Mississippi Dropout Prevention Summit

Summit Location: Jackson, MS

Mississippi Summit Theme

Highlights:

  • In February of 2008 2,000 leaders representing every community, county and school district in the state joined nonprofit and business leaders for the Destination Graduation Summit.
  • This effort was followed with a major statewide awareness campaign (with $1.7M in support from State Farm) called “Get on the Bus” that promoted dropout prevention and keeping students in school.
  • This initiative included PSAs, website, outdoor advertising and the two state summits. The state has now set goals to reduce the overall dropout rate to 13% by 2012-2013 school year and to have all 3rd graders reading at grade level by 2020.

Progress Since Summit:

  • As mandated by state statute, superintendents in every district are developing dropout prevention plans that organize around elements such as data collection, student supports, school policy and community engagement.
  • The Mississippi Economic Council (MEC) celebrated their 60th anniversary and integrated their annual lunch with the Mississippi Education Best Practices Summit. The message was clear that business valued education and saw it as a workforce investment issue. 
  • A one-year follow-up dropout prevention summit was held recently which was the first time all the districts had come back together since the first summit in February 2008. Over 375 people attended the best practices summit with attendance including administrators, truancy officers and local dropout prevention coordinators.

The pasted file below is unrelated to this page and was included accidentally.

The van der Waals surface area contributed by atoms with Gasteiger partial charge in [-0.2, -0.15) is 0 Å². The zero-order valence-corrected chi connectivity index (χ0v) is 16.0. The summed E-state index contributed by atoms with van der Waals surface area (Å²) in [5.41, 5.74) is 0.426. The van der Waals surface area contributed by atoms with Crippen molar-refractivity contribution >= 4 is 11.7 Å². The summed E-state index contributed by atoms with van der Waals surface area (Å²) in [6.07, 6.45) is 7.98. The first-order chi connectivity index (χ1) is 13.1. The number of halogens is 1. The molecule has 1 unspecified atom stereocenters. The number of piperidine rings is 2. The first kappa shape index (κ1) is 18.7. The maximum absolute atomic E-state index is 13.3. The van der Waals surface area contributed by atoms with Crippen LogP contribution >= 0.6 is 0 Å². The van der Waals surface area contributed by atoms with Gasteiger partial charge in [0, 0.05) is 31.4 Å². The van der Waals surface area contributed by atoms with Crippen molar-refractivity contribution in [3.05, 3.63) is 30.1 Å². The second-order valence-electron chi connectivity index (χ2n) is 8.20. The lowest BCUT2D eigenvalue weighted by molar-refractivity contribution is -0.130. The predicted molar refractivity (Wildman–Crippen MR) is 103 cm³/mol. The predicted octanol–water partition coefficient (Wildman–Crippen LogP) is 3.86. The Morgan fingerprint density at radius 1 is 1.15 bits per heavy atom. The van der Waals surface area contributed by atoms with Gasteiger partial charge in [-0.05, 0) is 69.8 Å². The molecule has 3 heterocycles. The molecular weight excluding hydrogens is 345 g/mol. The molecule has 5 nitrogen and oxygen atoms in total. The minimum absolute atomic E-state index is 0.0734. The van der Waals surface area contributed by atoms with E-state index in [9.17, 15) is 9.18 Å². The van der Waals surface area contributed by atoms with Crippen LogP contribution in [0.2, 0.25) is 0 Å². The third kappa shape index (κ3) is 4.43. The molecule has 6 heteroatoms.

• Mississippi legislators passed the ‘Children First Act’ that addresses leadership and accountability in districts that are not performing well. Under the bill, Mississippi will be able to remove superintendents and school board members, and take over failing school districts more easily. It will give the state school board the power to request that the governor declare a “state of emergency” for schools they rate as “failing” for two or more consecutive years. Those districts will be placed into state conservatorship.
  • The Mississippi Center for Education Innovation has now been created (funded via Kellogg Foundation) to pursue the state goals and encourage public/private support for innovation in education.
  • Grabbing pre-existing momentum, the entire state has now mobilized around dropout prevention and keeping kids ‘on the bus’. Every district is required to craft a dropout prevention plan and the business/policy community is supportive. Early data is encouraging with 600 additional students graduating this year than last year.